“We reinforced our authority in the workforce policy and energy policy space.”
- Mark Valentini
vice president of legislative affairs
Plumbing-Heating-Cooling Contractors–National Association

HVAC and plumbing professionals got their steps in during recent conferences in Washington, D.C.

The last full week of May saw HVACR and plumbing trade groups make the trek to Capitol Hill to talk to federal lawmakers about issues that impact their industries.

“I walked across the Hill three times,” while visiting the offices of Senate and House of Representatives members, said Francis Dietz, vice president of public affairs at the Air-Conditioning, Heating and Refrigeration Institute (AHRI). “That’s a good, healthy walk.”

The AHRI’s 2024 Policy Symposium brought more than 200 members, along with AHRI staffers and others in HVAC, to Washington for the lobbying effort, plus panel discussions, keynote speeches, and networking. The Plumbing-Heating-Cooling Contractors–National Association (PHCC) was also in town, with more than 100 member contractors and strategic partners convening there for the group’s annual Legislative Conference.

PHCC members visited more than 125 Congressional offices, usually meeting with staffers, but also with more than two dozen House and Senate members, said Mark Valentini, the group’s vice president of legislative affairs. Sens. Chuck Grassley, R-Iowa, and Cindy Hyde-Smith, R-Mississippi, were among the lawmakers with whom the PHCC met in person.

Tops on the PHCC’s agenda were advocating for HVAC fuel choice, a slower approach to building electrification and decarbonization, and support for apprenticeships and training programs for skilled trades workers.

“We reinforced our authority in the workforce policy and energy policy space,” Valentini said.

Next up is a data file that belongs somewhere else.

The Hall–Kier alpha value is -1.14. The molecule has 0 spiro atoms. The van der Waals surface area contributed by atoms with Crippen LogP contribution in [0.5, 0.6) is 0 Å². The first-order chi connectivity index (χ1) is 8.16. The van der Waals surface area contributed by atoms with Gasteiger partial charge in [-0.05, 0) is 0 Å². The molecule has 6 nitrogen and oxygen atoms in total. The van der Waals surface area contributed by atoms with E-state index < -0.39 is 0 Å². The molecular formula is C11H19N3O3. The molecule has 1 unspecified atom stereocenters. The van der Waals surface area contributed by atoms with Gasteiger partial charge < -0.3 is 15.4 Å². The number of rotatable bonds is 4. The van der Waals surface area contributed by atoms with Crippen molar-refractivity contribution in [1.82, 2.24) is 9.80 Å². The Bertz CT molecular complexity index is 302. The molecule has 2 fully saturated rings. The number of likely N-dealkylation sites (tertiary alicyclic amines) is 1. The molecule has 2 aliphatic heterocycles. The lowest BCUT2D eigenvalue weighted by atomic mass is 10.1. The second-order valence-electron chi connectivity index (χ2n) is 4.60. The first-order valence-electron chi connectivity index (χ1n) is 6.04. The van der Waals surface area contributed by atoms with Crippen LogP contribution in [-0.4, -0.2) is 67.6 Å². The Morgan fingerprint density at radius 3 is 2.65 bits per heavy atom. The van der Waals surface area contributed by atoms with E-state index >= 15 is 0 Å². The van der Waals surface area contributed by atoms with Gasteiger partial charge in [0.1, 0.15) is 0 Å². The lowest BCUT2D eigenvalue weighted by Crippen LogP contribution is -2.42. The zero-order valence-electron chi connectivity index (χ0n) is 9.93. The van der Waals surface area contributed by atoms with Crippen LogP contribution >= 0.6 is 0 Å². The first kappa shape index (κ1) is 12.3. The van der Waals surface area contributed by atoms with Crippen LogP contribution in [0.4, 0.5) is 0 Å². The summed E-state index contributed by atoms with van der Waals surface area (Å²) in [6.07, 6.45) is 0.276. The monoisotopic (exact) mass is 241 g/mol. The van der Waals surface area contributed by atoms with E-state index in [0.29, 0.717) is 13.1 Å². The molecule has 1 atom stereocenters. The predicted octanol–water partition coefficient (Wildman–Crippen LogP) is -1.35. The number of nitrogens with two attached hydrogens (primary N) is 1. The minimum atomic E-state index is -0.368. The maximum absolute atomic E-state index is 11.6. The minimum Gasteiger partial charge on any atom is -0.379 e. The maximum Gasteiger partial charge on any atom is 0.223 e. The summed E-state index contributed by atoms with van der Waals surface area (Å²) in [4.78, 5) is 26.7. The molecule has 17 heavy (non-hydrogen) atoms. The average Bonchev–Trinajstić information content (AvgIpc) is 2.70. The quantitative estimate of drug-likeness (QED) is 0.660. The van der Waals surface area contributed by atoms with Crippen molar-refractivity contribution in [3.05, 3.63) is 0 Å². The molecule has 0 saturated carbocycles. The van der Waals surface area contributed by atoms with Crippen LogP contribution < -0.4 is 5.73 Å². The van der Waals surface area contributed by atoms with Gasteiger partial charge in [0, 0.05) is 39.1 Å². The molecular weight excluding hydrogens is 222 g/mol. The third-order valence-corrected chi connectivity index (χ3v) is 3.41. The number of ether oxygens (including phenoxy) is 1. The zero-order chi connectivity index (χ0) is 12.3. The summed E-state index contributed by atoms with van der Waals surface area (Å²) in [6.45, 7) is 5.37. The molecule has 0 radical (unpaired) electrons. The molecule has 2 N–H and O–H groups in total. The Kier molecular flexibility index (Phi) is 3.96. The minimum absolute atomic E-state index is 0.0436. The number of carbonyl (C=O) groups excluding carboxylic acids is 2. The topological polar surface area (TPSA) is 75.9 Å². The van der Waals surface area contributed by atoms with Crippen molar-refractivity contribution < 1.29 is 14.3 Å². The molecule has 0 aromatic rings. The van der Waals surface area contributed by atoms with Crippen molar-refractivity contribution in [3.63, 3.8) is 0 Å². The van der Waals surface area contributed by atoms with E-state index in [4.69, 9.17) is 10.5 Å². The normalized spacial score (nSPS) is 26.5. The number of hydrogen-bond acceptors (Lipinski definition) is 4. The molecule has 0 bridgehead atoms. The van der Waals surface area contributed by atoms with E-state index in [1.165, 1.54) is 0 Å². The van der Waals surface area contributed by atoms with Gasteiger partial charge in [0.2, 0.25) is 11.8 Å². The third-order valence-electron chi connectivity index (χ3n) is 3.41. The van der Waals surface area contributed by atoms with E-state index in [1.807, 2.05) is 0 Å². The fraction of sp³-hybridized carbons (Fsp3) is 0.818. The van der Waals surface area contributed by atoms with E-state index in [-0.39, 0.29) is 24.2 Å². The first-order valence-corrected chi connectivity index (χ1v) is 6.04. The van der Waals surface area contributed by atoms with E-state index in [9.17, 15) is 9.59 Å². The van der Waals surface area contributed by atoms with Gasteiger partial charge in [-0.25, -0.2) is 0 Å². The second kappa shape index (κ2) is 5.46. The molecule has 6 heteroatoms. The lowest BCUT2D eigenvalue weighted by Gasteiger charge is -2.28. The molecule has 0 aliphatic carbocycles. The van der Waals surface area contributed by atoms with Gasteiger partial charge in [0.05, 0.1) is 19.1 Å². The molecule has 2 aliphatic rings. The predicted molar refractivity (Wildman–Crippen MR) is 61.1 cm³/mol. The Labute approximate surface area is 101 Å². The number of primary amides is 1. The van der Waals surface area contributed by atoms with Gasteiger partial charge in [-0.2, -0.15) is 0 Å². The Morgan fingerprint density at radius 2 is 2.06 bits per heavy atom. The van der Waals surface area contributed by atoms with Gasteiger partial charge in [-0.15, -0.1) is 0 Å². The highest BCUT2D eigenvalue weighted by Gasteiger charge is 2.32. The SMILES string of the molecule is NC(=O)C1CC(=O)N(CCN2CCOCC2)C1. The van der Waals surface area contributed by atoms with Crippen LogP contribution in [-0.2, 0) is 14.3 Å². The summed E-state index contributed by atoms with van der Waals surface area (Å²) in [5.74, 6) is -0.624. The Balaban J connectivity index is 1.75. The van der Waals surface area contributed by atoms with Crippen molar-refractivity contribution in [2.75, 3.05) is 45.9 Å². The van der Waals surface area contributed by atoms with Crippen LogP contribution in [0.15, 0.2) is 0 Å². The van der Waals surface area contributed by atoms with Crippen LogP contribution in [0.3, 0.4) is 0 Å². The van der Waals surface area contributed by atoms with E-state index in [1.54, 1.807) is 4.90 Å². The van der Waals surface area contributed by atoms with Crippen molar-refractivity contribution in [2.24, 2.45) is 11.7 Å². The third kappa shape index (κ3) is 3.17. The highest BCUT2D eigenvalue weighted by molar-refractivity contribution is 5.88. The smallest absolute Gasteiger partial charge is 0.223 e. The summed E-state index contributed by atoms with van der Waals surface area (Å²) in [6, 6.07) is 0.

The greatest consensus, Valentini said, was found around workforce development issues, such as the renewal of the National Apprenticeship Act. “It’s a strong bipartisan issue,” Valentini said.

On fuel choice and slowing the electrification movement, he said, Republicans were generally receptive but Democrats a bit less so. “There were some Democratic offices that agreed those policies were a little aggressive,” Valentini added.

The PHCC also pushed for more transparency in the way the Inflation Reduction Act (IRA) incentives for energy-efficient HVAC, which are being managed by individual states and territories, are being rolled out. So far, only the state of New York has won Department of Energy (DOE) approval of funding for the IRA’s Home Electrification and Appliance Rebates. More than a dozen other states have submitted funding applications.

Valentini said he’s advising PHCC members to work with the energy offices in their respective states as rebate plans come together. “It would be nice for the contracting community to have their input,” he said. “They’re the ones doing the installs.”

AHRI members, Dietz said, also spoke to their Senate and House members about the IRA.

“I think it’s moving along,” though “not as quickly as anybody would’ve liked,” Dietz said. “Probably, the beginning of next year, it will be a well-oiled machine.”

AHRI has been working closely with federal officials on the implementation of the IRA’s incentives, he said.

Also on the agenda for AHRI during the congressional visits, Dietz said, was the ongoing refrigerant transition and building decarbonization. AHRI members visited about 75 legislative offices, he said.

“Our goal is to always get members more comfortable with interacting with their legislators,” Dietz said. “It kind of takes the mystique out of it.”

During sessions at the AHRI’s Policy Symposium headquarters at the Westin Hotel, members heard from former White House climate adviser Gina McCarthy, the Environmental Protection Agency (EPA) administrator during former President Barack Obama’s second term; John Podesta, senior adviser to President Joe Biden for clean energy innovation and implementation; and Nathan Gonzales, editor and publisher of the non-partisan Inside Elections.

The PHCC, which based its Legislative Conference at the Yotel hotel, a few blocks from the Capitol, hosted former U.S. representatives Martin Frost, a Democrat from Texas, and Tom Davis, a Republican from Virginia, as keynote speakers. The two are co-authors of the book “The Partisan Divide: Congress in Crisis.” They presented an insiders’ view of Congress, Valentini said, that was different from those usually offered by political pundits.

Members of both groups, along with members of Heating, Air-conditioning & Refrigeration Distributors International (HARDI) also attended a joint evening reception, held in the Caucus Room of the historic Cannon House Office Building.

Both groups are planning a return trip to Washington for next year. The PHCC’s next Legislative Conference is scheduled for May 20-21, 2025, and the next AHRI Policy Symposium is set for May 19-21, 2025.